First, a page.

By Nicole Veenstra
Jamie Greenfield’s Bodies of Work, the latest exhibition being shown in Rider University’s Art Gallery, opened on Thursday, and will remain on display until Sunday, Oct. 23.
The collection of 35 pieces is mostly focused on drawings of the human body in its natural form, while still managing to incorporate a few detailed doll drawings into the mix.
At first glance, one may wonder why the two types of drawings are collaborating to form a single exhibit when the subject matter is so different, but one thing all the drawings have in common? They are sure to get a reaction.
Dr. Harry Naar, professor at Rider and director of the Art Gallery, hopes that people will “come to their own conclusions” about the exhibit. He added, however, “It’s interesting because she is a female artist dealing with both male and female figures.”
He said he asked Greenfield to show in the gallery for its educational value.
“I thought showing drawings would be really advantageous to the students because we teach drawing here, including drawing of the figure,” said Naar. “Students [can] also see how an artist [can] take something that may seem insignificant—like a doll—and transform it into art.”
Greenfield spends her time in Lawrenceville, where she works with students of her own, teaching various art classes at The Lawrenceville School.
“I usually try a lot of different things and walk all around until something strikes me,” she said.
The main subjects of her exhibition are the bodies of both a male and a female, which she says she has always been fascinated by.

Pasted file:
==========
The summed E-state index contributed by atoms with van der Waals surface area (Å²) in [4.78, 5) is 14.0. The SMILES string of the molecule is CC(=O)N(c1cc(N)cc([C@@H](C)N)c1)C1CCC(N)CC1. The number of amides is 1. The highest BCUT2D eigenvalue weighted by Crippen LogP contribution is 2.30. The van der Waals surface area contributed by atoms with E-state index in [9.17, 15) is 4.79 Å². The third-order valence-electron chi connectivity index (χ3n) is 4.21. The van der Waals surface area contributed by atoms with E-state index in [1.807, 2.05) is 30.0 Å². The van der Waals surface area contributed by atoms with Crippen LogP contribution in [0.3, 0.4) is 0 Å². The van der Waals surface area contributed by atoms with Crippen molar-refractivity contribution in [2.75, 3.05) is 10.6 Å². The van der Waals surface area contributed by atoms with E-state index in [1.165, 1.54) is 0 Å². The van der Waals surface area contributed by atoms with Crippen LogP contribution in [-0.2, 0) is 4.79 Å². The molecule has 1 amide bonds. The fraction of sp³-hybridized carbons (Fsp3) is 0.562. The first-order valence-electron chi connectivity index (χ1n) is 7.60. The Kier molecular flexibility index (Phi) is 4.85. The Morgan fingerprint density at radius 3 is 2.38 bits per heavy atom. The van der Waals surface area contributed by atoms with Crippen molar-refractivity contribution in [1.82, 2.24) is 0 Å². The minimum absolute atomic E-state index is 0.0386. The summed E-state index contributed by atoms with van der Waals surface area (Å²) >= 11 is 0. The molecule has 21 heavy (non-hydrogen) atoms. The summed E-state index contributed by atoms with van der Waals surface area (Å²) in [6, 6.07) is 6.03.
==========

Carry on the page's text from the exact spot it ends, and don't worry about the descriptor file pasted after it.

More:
“From my first Life Drawing class as an undergraduate art student, I have been devoted to the beauty and the challenges confronted when capturing the form of the human body,” she said in a statement on Rider’s website.
In the beginning of her career, however, her dreams of drawing the figure were bigger than she could afford.
“When I first started working—in grad school—I couldn’t afford to pay a model so I decided to use dolls to stand in,” Greenfield said.
Greenfield goes on to explain the connection between both her and the dolls, as well as between the dolls and the rest of the drawings in the exhibit, as the relationship between the two types of drawings may not be immediately apparent.
Using the dolls as models “led me to a whole new exploration into [the feelings] people project onto [them],” she said. “I just started playing with things like you would play with dolls. You start acting out emotions with these objects and that was really fascinating to me.”
Unlike drawing an inanimate object, such as a doll, drawing from the model can put a strain on time, money and the model. When asked how long it usually takes to create and complete a drawing, Greenfield said it usually takes about two sessions per drawing, at six hours per session, using tape to outline the models during the few brief rest breaks they can take.
“Sometimes I needed a third session just for his hair,” Greenfield said, trying to conceal her laughter while discussing the dreadlocks on her male model.
Regardless of the fact that Greenfield has had her work displayed in a wide variety of colleges and galleries throughout her career, there is one thing she still finds tough.
“The most difficult part is making the whole picture come together,” Greenfield said during a recent interview. “Remembering that a whole is more than the sum of its parts [is necessary] to make something look beautiful on the page.”